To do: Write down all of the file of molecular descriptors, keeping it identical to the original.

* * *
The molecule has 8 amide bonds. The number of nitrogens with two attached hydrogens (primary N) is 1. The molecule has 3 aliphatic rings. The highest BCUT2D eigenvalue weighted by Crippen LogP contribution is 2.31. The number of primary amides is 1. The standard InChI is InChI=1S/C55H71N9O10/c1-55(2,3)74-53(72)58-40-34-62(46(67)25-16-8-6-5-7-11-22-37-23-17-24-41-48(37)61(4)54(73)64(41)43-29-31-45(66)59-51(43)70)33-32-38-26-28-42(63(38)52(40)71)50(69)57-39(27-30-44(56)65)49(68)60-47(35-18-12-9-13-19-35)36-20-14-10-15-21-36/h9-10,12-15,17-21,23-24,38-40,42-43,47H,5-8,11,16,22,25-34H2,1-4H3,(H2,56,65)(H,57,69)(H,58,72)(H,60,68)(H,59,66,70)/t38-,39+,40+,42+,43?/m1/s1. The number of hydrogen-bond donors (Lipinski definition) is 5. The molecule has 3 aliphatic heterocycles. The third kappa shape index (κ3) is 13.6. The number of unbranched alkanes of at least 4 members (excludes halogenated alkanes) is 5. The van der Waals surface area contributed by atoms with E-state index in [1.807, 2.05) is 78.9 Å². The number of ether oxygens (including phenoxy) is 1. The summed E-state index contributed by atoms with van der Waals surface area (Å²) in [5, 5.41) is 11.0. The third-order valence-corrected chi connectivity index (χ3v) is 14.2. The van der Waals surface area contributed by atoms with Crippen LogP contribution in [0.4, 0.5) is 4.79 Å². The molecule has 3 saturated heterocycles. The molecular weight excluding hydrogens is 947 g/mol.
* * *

The molecule has 8 amide bonds. The number of nitrogens with two attached hydrogens (primary N) is 1. The molecule has 3 aliphatic rings. The highest BCUT2D eigenvalue weighted by Crippen LogP contribution is 2.31. The number of primary amides is 1. The standard InChI is InChI=1S/C55H71N9O10/c1-55(2,3)74-53(72)58-40-34-62(46(67)25-16-8-6-5-7-11-22-37-23-17-24-41-48(37)61(4)54(73)64(41)43-29-31-45(66)59-51(43)70)33-32-38-26-28-42(63(38)52(40)71)50(69)57-39(27-30-44(56)65)49(68)60-47(35-18-12-9-13-19-35)36-20-14-10-15-21-36/h9-10,12-15,17-21,23-24,38-40,42-43,47H,5-8,11,16,22,25-34H2,1-4H3,(H2,56,65)(H,57,69)(H,58,72)(H,60,68)(H,59,66,70)/t38-,39+,40+,42+,43?/m1/s1. The number of hydrogen-bond donors (Lipinski definition) is 5. The molecule has 3 aliphatic heterocycles. The third kappa shape index (κ3) is 13.6. The number of unbranched alkanes of at least 4 members (excludes halogenated alkanes) is 5. The van der Waals surface area contributed by atoms with E-state index in [1.807, 2.05) is 78.9 Å². The number of ether oxygens (including phenoxy) is 1. The summed E-state index contributed by atoms with van der Waals surface area (Å²) in [5, 5.41) is 11.0. The third-order valence-corrected chi connectivity index (χ3v) is 14.2. The van der Waals surface area contributed by atoms with Crippen LogP contribution in [0.4, 0.5) is 4.79 Å². The molecule has 3 saturated heterocycles. The molecular weight excluding hydrogens is 947 g/mol.